Helicopter crashes, two people hurt
Richard Watts, Times Colonist
Published: Friday, October 17, 2008
Two men were injured in a helicopter crash at the Victoria International Airport during a training flight Friday.
Sidney RCMP said the helicopter went down at 11:20 a.m. in a field in the 9800 block of Willingdon Road. The field was outside the airport security fence, but on property owned by the Victoria Airport Authority.
The two men on board, an instructor and a student pilot, were both injured. Both were conscious immediately following the accident and both talked with rescue workers.
Upturned helicopter rests in field at south end of Victoria airport after accident.View Larger Image View Larger Image
Upturned helicopter rests in field at south end of Victoria airport after accident.
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One of them, was trapped inside the chopper and freed by firefighters from the airport and North Saanich. Both men were transported to hospital by ambulance with serious injuries.
According to witnesses, the two men were identified as Coast Helicopter College instructor Wayne Goodridge and student Richard Yuen. Coast Helicopter College could not be reached for comment.
But trainee pilot Mike Zazulak said in a telephone interview yesterday afternoon from Yuen's hospital room that his friend appeared to be doing well.
"He's in good spirits," said Zazulak, 27. "He's a champ. He's making jokes and everything."
Zazulak said he saw the helicopter dropping quickly before it was obscured behind a building. The chopper was over an area where trainee pilots practise coming down without power, a manoeuvre called "autorotation," so he didn't initially expect anything was wrong.
It wasn't until he saw emergency vehicles speeding to the scene that he realized there had been an accident.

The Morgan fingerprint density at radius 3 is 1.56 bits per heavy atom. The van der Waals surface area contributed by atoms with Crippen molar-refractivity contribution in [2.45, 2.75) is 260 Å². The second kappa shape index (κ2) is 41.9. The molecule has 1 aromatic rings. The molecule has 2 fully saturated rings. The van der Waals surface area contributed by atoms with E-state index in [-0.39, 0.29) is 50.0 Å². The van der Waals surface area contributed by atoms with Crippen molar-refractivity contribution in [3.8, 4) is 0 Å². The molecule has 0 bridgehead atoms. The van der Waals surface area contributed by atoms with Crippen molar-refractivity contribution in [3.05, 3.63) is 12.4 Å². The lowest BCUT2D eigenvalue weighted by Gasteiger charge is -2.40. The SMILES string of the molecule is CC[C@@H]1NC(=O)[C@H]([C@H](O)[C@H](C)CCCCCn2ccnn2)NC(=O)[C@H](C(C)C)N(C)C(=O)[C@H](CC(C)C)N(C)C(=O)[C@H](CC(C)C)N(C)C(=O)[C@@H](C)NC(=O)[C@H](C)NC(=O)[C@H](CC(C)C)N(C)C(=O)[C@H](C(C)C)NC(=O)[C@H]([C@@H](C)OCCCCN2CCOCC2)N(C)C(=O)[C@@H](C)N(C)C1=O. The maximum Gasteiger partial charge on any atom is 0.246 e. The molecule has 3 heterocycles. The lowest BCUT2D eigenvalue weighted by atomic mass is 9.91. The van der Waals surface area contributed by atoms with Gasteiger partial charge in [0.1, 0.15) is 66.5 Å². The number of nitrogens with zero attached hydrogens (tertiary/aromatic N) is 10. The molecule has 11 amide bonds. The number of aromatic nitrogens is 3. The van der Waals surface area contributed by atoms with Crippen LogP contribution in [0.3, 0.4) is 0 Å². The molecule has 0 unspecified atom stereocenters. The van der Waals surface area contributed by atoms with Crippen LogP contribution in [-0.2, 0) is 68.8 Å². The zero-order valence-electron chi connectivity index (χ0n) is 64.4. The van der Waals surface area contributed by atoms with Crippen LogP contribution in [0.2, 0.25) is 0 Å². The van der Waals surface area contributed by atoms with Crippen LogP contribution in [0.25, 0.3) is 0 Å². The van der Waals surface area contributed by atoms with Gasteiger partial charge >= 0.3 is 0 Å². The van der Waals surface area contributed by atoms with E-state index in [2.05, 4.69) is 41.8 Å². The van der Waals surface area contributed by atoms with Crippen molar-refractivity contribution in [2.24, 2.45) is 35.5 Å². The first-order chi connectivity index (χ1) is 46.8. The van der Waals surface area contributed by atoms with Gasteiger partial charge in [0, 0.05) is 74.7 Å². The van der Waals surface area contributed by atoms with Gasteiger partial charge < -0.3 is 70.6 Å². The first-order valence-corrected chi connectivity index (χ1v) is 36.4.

Another trainee, Andy Hatfield, 23, said he was in class when the helicopter went down.
Hatfield said when he arrived at the scene he saw the tail boom was broken off and the skids and blades were bent.
Terry Stewart, airport director of development and operations, said reports indicated the craft dropped 100 metres, bounced twice and flipped twice on hitting the ground before coming to rest on its side.
Stewart said the exercise took place over a farm field set aside for training on the southern side of the airport lands.
"This is all designed with a potential accident in mind," he said.
Stewart said airport firefighters, North Saanich firefighters and four ambulances and RCMP all responded to the crash quickly. With no fire, emergency workers were able to carefully free the two flyers.
Meanwhile, the Transportation Safety Board has to yet to determine what level of investigation they will bring to bear on the accident.
Bill Yearwood, regional manager for the TSB, said his agency will first interview the pilot and determine the direction of the investigation from there.
Despite the accident, trainee Hatfield said he remains determined to finish his pilot-training course.
"I'm going to stick with it and keep flying," said Hatfield. "As long as we know accidents happen, it keeps your cockiness down."